What is your relationship with your clitoris?


Have you ever stopped to think about what your relationship with your clitoris is?  Have you met? Are you friends?


Adrienne marie brown’s recent book Pleasure Activism defines pleasure as a “feeling of happy satisfaction or enjoyment,” and “to give sexual enjoyment or satisfaction to another.” It is not merely sexual pleasure that she advocates for, but to be in pursuit of “joy, wholeness, and aliveness.” My relationship with my clitoris brings me joy, and I want others to discover the potential their bodies have as well.


The word clitoris is a Greek derivation that means “little hill.” But it is not little hill. The clitoris as we know it was discovered to its full extent in 1998 by Dr. Helen O’Connell, an Australian urologist. In “Anatomical Relationship Between Urethra and Clitoris,” Dr. O’Connell et al noted that the clitoral vestibule have been incorrectly labeled. The clitoris wasn’t even in her anatomy

textbooks, "They left it out," she is quoted as saying, "It boils down to rivalry between the sexes: the idea that one sex is sexual and the other reproductive.” Before her, when urologists would try to address female urinary incontinence, they didn’t have enough information about clitoral nerves and blood flow, so the patient was very likely to end up with permanent nerve damage.


(image from Helen O’Connells 1998 paper: “Anatomical Relationship Between Urethra and Clitoris”


The clitoris has 8,000 nerves. It is the only organ in the human body that is made exclusively for pleasure. Artist Sophia Wallace’s Cliteracy is an attempt to address the fact that the clitoris is never visually represented. “This project takes aim at the false logic of society that often pathologizes sex for pleasure and allocates shame- both literally and symbolically- in the female genitals.” A way to break this pattern is to have a vocabulary about your body, and to experience orgasms, which Sophia says are “fundamental to full citizenship.” What does your clitoris have to do with your citizenship status? Sophia (and adrienne) argue that pleasure is a right, and that freedom could be measured by the “distribution” of orgasms in a society. That people with vaginas are experiencing repression every time they have sex with someone that has a penis and they themselves don’t orgasm. Orgasms and the pleasure involved are a form of freedom for those of us that have a clitoris.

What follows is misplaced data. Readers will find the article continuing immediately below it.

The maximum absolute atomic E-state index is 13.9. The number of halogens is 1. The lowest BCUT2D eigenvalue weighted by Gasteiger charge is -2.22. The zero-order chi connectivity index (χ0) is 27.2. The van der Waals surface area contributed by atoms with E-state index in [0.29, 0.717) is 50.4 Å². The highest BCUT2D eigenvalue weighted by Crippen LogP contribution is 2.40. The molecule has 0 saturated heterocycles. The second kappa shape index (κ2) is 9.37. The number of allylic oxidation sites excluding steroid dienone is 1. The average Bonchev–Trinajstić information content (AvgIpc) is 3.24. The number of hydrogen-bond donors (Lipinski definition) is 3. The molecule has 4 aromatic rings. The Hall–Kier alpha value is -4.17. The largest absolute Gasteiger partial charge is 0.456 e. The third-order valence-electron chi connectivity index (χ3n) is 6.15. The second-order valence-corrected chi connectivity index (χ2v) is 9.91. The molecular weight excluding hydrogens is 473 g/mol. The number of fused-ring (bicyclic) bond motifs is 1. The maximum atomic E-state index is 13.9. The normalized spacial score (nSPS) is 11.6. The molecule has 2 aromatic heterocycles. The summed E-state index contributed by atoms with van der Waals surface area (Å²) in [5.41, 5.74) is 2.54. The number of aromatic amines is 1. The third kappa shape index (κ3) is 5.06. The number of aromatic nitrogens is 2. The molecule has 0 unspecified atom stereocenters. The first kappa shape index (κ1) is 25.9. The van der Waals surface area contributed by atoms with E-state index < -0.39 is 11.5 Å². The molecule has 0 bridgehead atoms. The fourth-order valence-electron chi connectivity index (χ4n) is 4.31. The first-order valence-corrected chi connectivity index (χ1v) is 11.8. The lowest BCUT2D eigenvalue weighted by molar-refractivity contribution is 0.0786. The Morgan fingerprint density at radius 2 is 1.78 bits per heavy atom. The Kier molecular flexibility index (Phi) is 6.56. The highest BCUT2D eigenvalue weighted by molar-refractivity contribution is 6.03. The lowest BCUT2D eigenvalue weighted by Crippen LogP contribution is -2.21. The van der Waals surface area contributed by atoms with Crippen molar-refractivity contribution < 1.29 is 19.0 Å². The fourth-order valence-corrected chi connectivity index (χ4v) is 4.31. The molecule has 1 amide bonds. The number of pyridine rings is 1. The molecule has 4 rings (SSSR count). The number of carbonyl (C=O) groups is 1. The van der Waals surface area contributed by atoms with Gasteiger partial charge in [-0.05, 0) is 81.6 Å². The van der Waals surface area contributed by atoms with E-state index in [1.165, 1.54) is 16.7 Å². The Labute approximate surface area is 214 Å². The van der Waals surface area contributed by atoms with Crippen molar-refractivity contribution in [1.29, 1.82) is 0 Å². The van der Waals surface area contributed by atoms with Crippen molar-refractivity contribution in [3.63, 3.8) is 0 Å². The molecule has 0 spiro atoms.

(image via Sophia Wallace)


So I ask you again, what is your relationship with your clitoris? Have you met? Are you friends? Do you know them by name?